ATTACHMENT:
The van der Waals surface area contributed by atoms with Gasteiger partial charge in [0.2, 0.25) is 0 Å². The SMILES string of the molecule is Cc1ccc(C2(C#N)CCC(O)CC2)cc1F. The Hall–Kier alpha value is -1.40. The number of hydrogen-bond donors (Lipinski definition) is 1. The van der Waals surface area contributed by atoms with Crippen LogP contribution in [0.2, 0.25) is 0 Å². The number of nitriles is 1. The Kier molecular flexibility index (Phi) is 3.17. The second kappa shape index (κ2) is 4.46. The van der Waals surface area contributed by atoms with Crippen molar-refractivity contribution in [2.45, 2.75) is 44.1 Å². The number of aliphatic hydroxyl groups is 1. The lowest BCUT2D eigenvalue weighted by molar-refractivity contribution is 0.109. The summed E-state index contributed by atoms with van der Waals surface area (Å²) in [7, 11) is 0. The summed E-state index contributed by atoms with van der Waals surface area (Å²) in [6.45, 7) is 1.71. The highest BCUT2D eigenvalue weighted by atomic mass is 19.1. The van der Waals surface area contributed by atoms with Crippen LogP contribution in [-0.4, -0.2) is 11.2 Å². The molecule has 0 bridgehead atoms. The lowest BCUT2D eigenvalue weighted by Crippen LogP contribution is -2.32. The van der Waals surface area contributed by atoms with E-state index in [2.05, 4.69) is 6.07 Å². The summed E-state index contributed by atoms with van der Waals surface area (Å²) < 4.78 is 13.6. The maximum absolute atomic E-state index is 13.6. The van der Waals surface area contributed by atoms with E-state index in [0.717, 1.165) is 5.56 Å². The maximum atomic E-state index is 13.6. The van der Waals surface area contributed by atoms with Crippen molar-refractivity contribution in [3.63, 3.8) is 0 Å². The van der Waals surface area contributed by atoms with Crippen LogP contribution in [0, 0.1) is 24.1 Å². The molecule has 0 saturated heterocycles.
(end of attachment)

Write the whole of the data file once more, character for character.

The van der Waals surface area contributed by atoms with Gasteiger partial charge in [0.2, 0.25) is 0 Å². The SMILES string of the molecule is Cc1ccc(C2(C#N)CCC(O)CC2)cc1F. The Hall–Kier alpha value is -1.40. The number of hydrogen-bond donors (Lipinski definition) is 1. The van der Waals surface area contributed by atoms with Crippen LogP contribution in [0.2, 0.25) is 0 Å². The number of nitriles is 1. The Kier molecular flexibility index (Phi) is 3.17. The second kappa shape index (κ2) is 4.46. The van der Waals surface area contributed by atoms with Crippen molar-refractivity contribution in [2.45, 2.75) is 44.1 Å². The number of aliphatic hydroxyl groups is 1. The lowest BCUT2D eigenvalue weighted by molar-refractivity contribution is 0.109. The summed E-state index contributed by atoms with van der Waals surface area (Å²) in [7, 11) is 0. The summed E-state index contributed by atoms with van der Waals surface area (Å²) in [6.45, 7) is 1.71. The highest BCUT2D eigenvalue weighted by atomic mass is 19.1. The van der Waals surface area contributed by atoms with Crippen LogP contribution in [-0.4, -0.2) is 11.2 Å². The molecule has 0 bridgehead atoms. The lowest BCUT2D eigenvalue weighted by Crippen LogP contribution is -2.32. The van der Waals surface area contributed by atoms with E-state index in [2.05, 4.69) is 6.07 Å². The summed E-state index contributed by atoms with van der Waals surface area (Å²) < 4.78 is 13.6. The maximum absolute atomic E-state index is 13.6. The van der Waals surface area contributed by atoms with E-state index in [0.717, 1.165) is 5.56 Å². The maximum atomic E-state index is 13.6. The van der Waals surface area contributed by atoms with Crippen molar-refractivity contribution in [3.63, 3.8) is 0 Å². The van der Waals surface area contributed by atoms with Crippen LogP contribution in [0, 0.1) is 24.1 Å². The molecule has 0 saturated heterocycles.